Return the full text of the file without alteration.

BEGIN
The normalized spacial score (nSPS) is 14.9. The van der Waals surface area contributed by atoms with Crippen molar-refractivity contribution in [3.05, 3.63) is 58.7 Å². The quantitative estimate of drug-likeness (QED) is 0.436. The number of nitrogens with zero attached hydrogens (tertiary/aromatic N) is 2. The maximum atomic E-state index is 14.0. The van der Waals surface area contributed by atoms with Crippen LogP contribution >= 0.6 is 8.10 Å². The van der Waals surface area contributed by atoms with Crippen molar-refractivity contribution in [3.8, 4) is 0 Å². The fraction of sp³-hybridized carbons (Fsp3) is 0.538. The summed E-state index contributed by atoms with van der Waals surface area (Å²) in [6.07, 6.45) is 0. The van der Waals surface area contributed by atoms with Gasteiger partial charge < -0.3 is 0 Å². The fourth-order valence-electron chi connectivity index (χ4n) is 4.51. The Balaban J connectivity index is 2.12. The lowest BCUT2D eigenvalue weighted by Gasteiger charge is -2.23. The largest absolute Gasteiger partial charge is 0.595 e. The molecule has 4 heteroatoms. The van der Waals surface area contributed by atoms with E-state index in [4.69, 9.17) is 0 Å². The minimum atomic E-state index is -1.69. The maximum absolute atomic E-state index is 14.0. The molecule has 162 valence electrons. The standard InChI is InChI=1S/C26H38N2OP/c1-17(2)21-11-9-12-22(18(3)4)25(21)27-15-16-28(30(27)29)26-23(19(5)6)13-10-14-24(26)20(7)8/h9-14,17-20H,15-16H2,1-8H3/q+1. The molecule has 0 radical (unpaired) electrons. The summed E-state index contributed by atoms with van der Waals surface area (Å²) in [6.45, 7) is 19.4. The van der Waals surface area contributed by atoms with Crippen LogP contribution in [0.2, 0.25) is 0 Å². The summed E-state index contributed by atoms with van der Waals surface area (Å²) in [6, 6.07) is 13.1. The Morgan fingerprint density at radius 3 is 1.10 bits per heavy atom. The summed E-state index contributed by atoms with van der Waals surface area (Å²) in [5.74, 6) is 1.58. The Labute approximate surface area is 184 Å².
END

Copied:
The normalized spacial score (nSPS) is 14.9. The van der Waals surface area contributed by atoms with Crippen molar-refractivity contribution in [3.05, 3.63) is 58.7 Å². The quantitative estimate of drug-likeness (QED) is 0.436. The number of nitrogens with zero attached hydrogens (tertiary/aromatic N) is 2. The maximum atomic E-state index is 14.0. The van der Waals surface area contributed by atoms with Crippen LogP contribution >= 0.6 is 8.10 Å². The van der Waals surface area contributed by atoms with Crippen molar-refractivity contribution in [3.8, 4) is 0 Å². The fraction of sp³-hybridized carbons (Fsp3) is 0.538. The summed E-state index contributed by atoms with van der Waals surface area (Å²) in [6.07, 6.45) is 0. The van der Waals surface area contributed by atoms with Gasteiger partial charge < -0.3 is 0 Å². The fourth-order valence-electron chi connectivity index (χ4n) is 4.51. The Balaban J connectivity index is 2.12. The lowest BCUT2D eigenvalue weighted by Gasteiger charge is -2.23. The largest absolute Gasteiger partial charge is 0.595 e. The molecule has 4 heteroatoms. The van der Waals surface area contributed by atoms with E-state index in [4.69, 9.17) is 0 Å². The minimum atomic E-state index is -1.69. The maximum absolute atomic E-state index is 14.0. The molecule has 162 valence electrons. The standard InChI is InChI=1S/C26H38N2OP/c1-17(2)21-11-9-12-22(18(3)4)25(21)27-15-16-28(30(27)29)26-23(19(5)6)13-10-14-24(26)20(7)8/h9-14,17-20H,15-16H2,1-8H3/q+1. The molecule has 0 radical (unpaired) electrons. The summed E-state index contributed by atoms with van der Waals surface area (Å²) in [6.45, 7) is 19.4. The van der Waals surface area contributed by atoms with Crippen LogP contribution in [0.2, 0.25) is 0 Å². The summed E-state index contributed by atoms with van der Waals surface area (Å²) in [6, 6.07) is 13.1. The Morgan fingerprint density at radius 3 is 1.10 bits per heavy atom. The summed E-state index contributed by atoms with van der Waals surface area (Å²) in [5.74, 6) is 1.58. The Labute approximate surface area is 184 Å².